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There is abundance of knowledge, yet but little truth known. The generality of our knowledg is but as Castles in the aire, or groundlesse fancies. I know but two ways that are ordained for the getting of wisdome, viz. the book of God, and of Nature; and these also, but as they are read with reason. Many look upon the former as a thing below them, upon the latter as a ground of Atheisme, and therefore neglect both. It is my judgement, that as to search the Scriptures is most necessary, so without reason it is impossible. Faith without reason is but implicite. If I cannot understand by reason how every thing is, yet I wil see some reason that a thing is so, before I beleeve it to be so. I will ground my beleeving of the Scripture upon reason, I will improve my reason by Philosophy. How shall we convince gain-sayers of the truth of the Scriptures, but by principles of Reason? When God made Man after his own image, How was that? But by making him a rational creature? Men therfore that lay aside Reason in the reading of sacred mysteries, do but un-man themselves, and become further involved in a Labyrinth of errors. Hence it is that their Religion is degenerated into irrationall notions. Now to say, that pure Philosophy is true Divinity, will haply bee a paradox, yet if any one should affirm it, he would not be heterodox. When Job had been a long time justifying himselfe against God, which I conceive was by reason of his ignorance of God, and himselfe; God undertakes to convince him of his errour by the principles of Nature, and to bring him to the knowledge of both: as you may see at large, Job 38. Can any deny that Hermes, Plato, Aristotle (though pure Naturalists) were not most deep Divines? Doe not all grant that the two first cha. of Gen. are true Divinity? I dare also affirm that they are the most deep and the truest Philosophy. Yea, they are the ground, and sum of all Divinity, and Philosophy: and if rightly understood, will teach thee more knowledge of God, and thy selfe, then all the books in the world besides. Now for the better understanding of them, make use of most profound Sandivogius the author of the first of the ensuing Treatises, as the best Expositor of them: in that treatise of his thou shalt see the mystery of the Deity, & Nature unfolded, even to admiration: as to see what that light, and fire is which is the throne of Gods Majesty. How he is in the heaven most gloriously, & in the creatures providentially. How he is the life of that universall Spirit which is diffused through the whole world. What that Spirit of his is that moved upon the Waters. What those Waters are which are above the Firmament, and which are under the Firmament. What that Sperm and Seed was which God put into all creatures by which they should be multiplyed. The true manner of Mans Creation, and his degenerating into Mortality. The true nature of the Garden of Eden, or Paradise. Also the reason why Gold, which had a Seed put into it, as well as other creatures, whereby it should be multiplyed, doth not multiply. What the obstruction is, and how it may bee removed, that so it may be digested into the highest purity, and become the true Elixir, or Philosophers stone; the possibility whereof is so plainly illustrated in this book of Sandivogius, that let any judicious man read it over without all partiality and prejudice, but three or four times, and he shall nolens volens be convinced of the truth of it, and not only of this, but of many other mysteries as incredible as this. So that if any one should ask me, What one book did most conduce to the knowledge of God and the Creature, and the mysteries thereof; I should speake contrary to my judgment, if I should not, next to the sacred Writ, say Sandivogius. All this I speak for thy encouragement, that thou shouldst lay aside other frivolous bookes, and buy this, and read it over, & thou wilt (I question not) thank mee for my advice.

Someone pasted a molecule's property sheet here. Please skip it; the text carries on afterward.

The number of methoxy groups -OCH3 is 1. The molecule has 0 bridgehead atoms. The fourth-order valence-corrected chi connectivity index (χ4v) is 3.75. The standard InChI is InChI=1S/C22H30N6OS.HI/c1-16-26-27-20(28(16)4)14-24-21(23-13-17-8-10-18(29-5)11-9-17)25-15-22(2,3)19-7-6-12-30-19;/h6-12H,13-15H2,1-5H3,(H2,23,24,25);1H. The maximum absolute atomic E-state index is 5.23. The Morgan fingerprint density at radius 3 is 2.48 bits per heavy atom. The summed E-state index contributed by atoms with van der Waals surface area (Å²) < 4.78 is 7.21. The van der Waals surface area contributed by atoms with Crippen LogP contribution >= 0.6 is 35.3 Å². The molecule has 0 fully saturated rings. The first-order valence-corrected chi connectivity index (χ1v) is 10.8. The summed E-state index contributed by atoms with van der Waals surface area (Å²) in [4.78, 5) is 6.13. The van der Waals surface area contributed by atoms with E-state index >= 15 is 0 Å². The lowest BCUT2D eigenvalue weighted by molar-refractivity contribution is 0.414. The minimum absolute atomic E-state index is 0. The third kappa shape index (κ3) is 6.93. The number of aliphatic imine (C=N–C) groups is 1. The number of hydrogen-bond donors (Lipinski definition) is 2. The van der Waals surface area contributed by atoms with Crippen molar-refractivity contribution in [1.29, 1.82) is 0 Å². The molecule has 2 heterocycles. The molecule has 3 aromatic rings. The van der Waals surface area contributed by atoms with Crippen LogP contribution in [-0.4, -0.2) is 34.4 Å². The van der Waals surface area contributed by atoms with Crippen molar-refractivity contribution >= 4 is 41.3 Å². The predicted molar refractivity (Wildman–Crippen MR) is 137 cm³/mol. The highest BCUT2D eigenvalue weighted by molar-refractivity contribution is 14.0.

Health & Well-Being
3 January
Library of Alexandria

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